Find recent activity

From PostgreSQL wiki

Revision as of 07:19, 17 March 2012 by Rhodiumtoad (Talk | contribs)

(diff) ← Older revision | Latest revision (diff) | Newer revision → (diff)
Jump to: navigation, search

Performance Snippets

Find recent activity

Works with PostgreSQL

>=8.4

Written in

SQL

Depends on

Nothing


A request seen occasionally is: given a large table representing changes (whether bug comments, stock ticker prices, whatever), return the few most recently active affected objects and their latest few changes.

Obviously if you are tracking the last change time on a per-object basis there are ways to do this quickly, but at the expense of a non-HOT update of the object row for each insert on the changes table. This page shows how to get recent changes efficiently (single-digit milliseconds) from the changes table alone.

This specific example was written for the following requirement: "Given a (large) table prices(stock,price,updated), find the most recent 3 prices for each of the 10 most recently updated stocks". The presence of appropriate indexes is assumed.

WITH recursive
  t1 AS ( (SELECT *, array[stock] AS seen
             FROM prices
            ORDER BY updated DESC LIMIT 1)
          UNION ALL 
          (SELECT (p).*, s.seen || (p).stock
             FROM (SELECT (SELECT p FROM prices p
                            WHERE p.stock <> ALL (t.seen)
                            ORDER BY p.updated DESC LIMIT 1) AS p,
                          t1.seen
                     FROM t1
                    WHERE array_upper(t1.seen,1) < 10 offset 0) s
          )
        ),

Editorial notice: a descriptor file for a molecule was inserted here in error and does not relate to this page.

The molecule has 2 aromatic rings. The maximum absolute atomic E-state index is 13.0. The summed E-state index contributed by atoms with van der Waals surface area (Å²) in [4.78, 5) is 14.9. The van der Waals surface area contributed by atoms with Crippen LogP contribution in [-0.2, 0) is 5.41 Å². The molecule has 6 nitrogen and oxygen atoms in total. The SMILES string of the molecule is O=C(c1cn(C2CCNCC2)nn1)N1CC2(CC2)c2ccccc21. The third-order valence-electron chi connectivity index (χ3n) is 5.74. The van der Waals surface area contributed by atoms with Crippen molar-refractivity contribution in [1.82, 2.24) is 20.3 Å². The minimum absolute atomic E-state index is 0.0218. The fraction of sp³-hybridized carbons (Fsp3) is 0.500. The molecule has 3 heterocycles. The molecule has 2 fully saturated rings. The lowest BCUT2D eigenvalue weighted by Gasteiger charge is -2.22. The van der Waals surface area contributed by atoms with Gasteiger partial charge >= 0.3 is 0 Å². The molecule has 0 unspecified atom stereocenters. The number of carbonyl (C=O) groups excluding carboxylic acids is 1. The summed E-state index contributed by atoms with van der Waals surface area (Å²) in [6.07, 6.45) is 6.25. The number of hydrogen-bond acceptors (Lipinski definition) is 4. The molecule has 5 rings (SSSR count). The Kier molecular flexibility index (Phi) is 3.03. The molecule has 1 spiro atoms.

t2 AS ( SELECT stock, price, updated, 1 AS n
            FROM t1
          UNION ALL
          (SELECT (p).stock, (p).price, (p).updated, s.n+1
             FROM (SELECT (SELECT p FROM prices p
                            WHERE p.stock=t2.stock AND p.updated < t2.updated
                            ORDER BY p.updated DESC LIMIT 1) AS p,
                          t2.n
                     FROM t2
                    WHERE t2.n < 3 offset 0) s
          )
        )
SELECT * FROM t2;

The idea here is to make use of recursion to fetch single rows in the most efficient way available, and then stop when the desired number has been reached. The assumption is that the source table is large compared to the number of rows fetched, and also that the number of distinct stocks is also reasonably large compared to the number fetched, or at least that at least 10 different stocks have updates in the most recent small fraction of the table.

The rather ugly subquery usage turns out to be required to prevent a full scan of the prices table on the final iteration of each recursive branch.

The following variation is for a "return the most recent 5 posts for each topic" query:

WITH recursive
  rp AS (SELECT (p).*, 1 AS rcount
           FROM (SELECT (SELECT p FROM posts p
                          WHERE p.topic_id=t.topic_id
                          ORDER BY p.post_ts DESC, p.post_id DESC LIMIT 1) AS p
                   FROM topics t offset 0) s
                  WHERE (p).post_id IS NOT NULL
         UNION ALL
         SELECT (p).*, s.rcount + 1
           FROM (SELECT (SELECT p FROM posts p
                          WHERE p.topic_id=rp.topic_id
                            AND (p.post_ts,p.post_id) < (rp.post_ts,rp.post_id)
                          ORDER BY p.post_ts DESC, p.post_id DESC LIMIT 1) AS p,
                        rp.rcount
                   FROM rp
                  WHERE rp.rcount < 5 offset 0) s
          WHERE (p).post_id IS NOT NULL)
SELECT * FROM rp;
Personal tools